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A (Flag) Burning Issue

By Jonathan S. Cohn

REP. Patricia Schroeder (D-Colo.) said last year that debating flag burning laws is like "chasing a gnat around the light bulb as the planet is burning down." If a few key legislators have their way, Congress this summer is going to try chasing that gnat all over again--and this time, it may actually catch it.

If it does, however, it will have done more than eliminate a political nuisance. A constitutional amendment to protect the flag would set a precedent for restricting speech that could seriously compromise the First Amendment.

AFTER last June's controversial Texas v. Johnson decision, in which the Supreme Court struck down a Texas law that forbade "casting contempt" on the American flag, President Bush and a majority of Congress responded to the public outcry by calling for a constitutional amendment to protect the flag.

Ultimately, cooler heads prevailed. Many legislators who opposed the Court's decision were nonetheless reluctant to tinker with the Constitution.

Instead, they pushed through the 1989 Flag Protection Act, a law cleverly worded to escape judicial scrutiny. The new law was nearly identical to the Texas statute the Court had just struck down, except that it banned all attempts to harm or mutilate the flag, regardless of whether they were intended to "cast contempt" or not.

Supporters of the statute claimed that the law was not directed at silencing any particular point of view, and was thus not restricting the right to free speech. Numerous experts--Harvard's Laurence H. Tribe '62 among them--said the Court would probably uphold the law.

BUT as Tribe himself acknowledges, laws designed to stifle a particular message--even if content neutral on their face--are neither just nor constitutional.

For instance, laws against picketing may not discriminate in their wording against any particular kind of picketing. But if those same laws are clearly meant to silence one type of picketing--union picketing, for instance--then they are not constitutional.

It is still unclear how the Court will rule on the new statute, which was brought before it earlier this month. Justice Harry Blackmun, at least, has indicated that the new wording might change his vote, which would tip the five to four decision the other way.

But given the legislative history of the 1989 flag law, which shows that Congress intends to silence "anti-American" sentiment, the justices probably will not change their minds. Justice Antonia Scalia indicated as much in the oral arguments last Monday.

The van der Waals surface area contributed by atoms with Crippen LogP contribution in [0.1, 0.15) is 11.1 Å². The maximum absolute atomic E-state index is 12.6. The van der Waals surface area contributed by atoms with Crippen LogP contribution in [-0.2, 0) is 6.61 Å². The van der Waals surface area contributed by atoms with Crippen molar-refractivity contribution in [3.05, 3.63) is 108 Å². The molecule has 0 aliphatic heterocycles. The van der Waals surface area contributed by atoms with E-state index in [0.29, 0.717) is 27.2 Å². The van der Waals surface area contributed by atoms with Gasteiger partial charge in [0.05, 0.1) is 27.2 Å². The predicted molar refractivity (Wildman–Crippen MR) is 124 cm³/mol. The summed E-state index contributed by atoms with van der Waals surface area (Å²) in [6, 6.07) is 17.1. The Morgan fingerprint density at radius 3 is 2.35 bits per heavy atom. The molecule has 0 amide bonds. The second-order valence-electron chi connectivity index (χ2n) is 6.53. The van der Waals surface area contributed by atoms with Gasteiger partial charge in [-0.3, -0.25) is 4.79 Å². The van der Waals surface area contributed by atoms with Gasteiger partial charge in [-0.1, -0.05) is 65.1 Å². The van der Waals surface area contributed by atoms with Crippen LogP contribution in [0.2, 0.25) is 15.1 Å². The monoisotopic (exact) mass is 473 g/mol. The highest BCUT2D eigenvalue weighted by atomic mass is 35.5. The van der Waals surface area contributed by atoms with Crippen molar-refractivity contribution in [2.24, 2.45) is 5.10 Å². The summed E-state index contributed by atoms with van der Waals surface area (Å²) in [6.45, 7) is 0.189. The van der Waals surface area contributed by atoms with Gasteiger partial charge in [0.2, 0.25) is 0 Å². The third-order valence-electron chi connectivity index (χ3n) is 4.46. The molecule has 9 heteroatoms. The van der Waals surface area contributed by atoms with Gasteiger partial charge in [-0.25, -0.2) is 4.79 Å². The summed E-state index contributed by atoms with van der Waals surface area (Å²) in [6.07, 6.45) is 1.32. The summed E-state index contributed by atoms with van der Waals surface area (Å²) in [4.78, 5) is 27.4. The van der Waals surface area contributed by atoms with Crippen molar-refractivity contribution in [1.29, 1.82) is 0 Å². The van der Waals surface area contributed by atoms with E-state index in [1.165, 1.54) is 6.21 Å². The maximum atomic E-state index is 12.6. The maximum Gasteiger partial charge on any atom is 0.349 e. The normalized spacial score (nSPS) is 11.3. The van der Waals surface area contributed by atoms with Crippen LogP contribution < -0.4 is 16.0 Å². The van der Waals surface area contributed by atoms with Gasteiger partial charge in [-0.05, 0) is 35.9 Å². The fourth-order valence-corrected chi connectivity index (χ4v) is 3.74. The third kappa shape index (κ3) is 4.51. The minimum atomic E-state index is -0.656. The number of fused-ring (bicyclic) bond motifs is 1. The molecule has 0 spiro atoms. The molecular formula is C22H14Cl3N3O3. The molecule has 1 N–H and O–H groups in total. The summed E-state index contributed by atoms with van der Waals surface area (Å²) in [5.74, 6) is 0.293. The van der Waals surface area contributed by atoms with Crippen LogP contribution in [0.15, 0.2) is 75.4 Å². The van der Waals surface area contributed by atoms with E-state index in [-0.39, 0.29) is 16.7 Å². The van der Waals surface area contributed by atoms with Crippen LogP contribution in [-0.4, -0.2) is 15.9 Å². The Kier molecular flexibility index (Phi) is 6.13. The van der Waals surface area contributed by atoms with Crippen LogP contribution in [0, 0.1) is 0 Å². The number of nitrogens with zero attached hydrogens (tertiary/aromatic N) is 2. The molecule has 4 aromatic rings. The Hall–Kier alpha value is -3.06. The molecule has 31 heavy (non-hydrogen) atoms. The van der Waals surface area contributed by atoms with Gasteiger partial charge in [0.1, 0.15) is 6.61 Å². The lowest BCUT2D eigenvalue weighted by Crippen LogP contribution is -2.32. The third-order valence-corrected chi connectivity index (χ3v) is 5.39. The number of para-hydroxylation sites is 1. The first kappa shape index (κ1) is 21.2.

SO CONGRESS, ready to sieze the gnat, has begun to gear up for another round of flag burning debate. Last week, Sen. Joseph Biden (D-Del.), chair of the Senate Judiciary Committee, vowed to introduce a constitutional amendment to protect the flag if the Court overturns the 1989 flag law.

Biden says there is a clear majority in Congress backing such an amendment, and he's probably right. An anti-flag burning amendment fell 15 votes short last year, but most of those opposing it did so only because they wanted to test the constitutionality of a new statute before they amended the Constitution.

If that law fails to pass muster, many of opponents of the amendment will probably change their minds. And given the political bashing Democrats took on the "patriotism" issue in 1988, it is unlikely that many will stand up to the flag movement this summer--especially with congressional elections only months away.

Biden admits that "The nation will not fall because a flag is burned." So why press the issue? Congress has hundreds of more important issues to worry about, and should not be wasting its time on what will surely prove to be a controversial constitutional amendment.

BUT IF preventing flag burning is not a vital problem for the nation, preventing constitutional amendments to the First Amendment still is. Not that the Court has ever interpreted the First Amendment as absolute--it has, for instance, upheld laws proscribing seditious libel and speech that represents a "clear and present danger."

But such interpreations were always based on a Constitution that was--in its wording--absolute. Carving out a constitutional exception to that rule would allow justices much greater leeway in restricting free speech in the future.

For instance, if the flag is protected because it is a symbol "vital to all Americans," then what is to prevent Congress from protecting other symbols "vital to all Americans?" Maybe Congress will protect the Liberty Bell, and then the Statue of Liberty, and then portraits of George Washington, and then portraits of Ronald Reagan.

It is unlikely, but still possible that a future generation of justices would interpret the amendment so broadly to justify such blatant restrictions on free speech.

Fortunately, at least a few members of Congress seem willing to fight off their fellow flag wavers. Both Rep. Don Edwards (D-Calif.), head of the House constitutional rights subcommittee, and House Speaker Thomas Foley (D-Wash.) say they oppose such amendments.

If successful, Edwards and Foley will save the nation a lot of grief, not to mention valuable time. Congress, after all, has much bigger gnats to chase.

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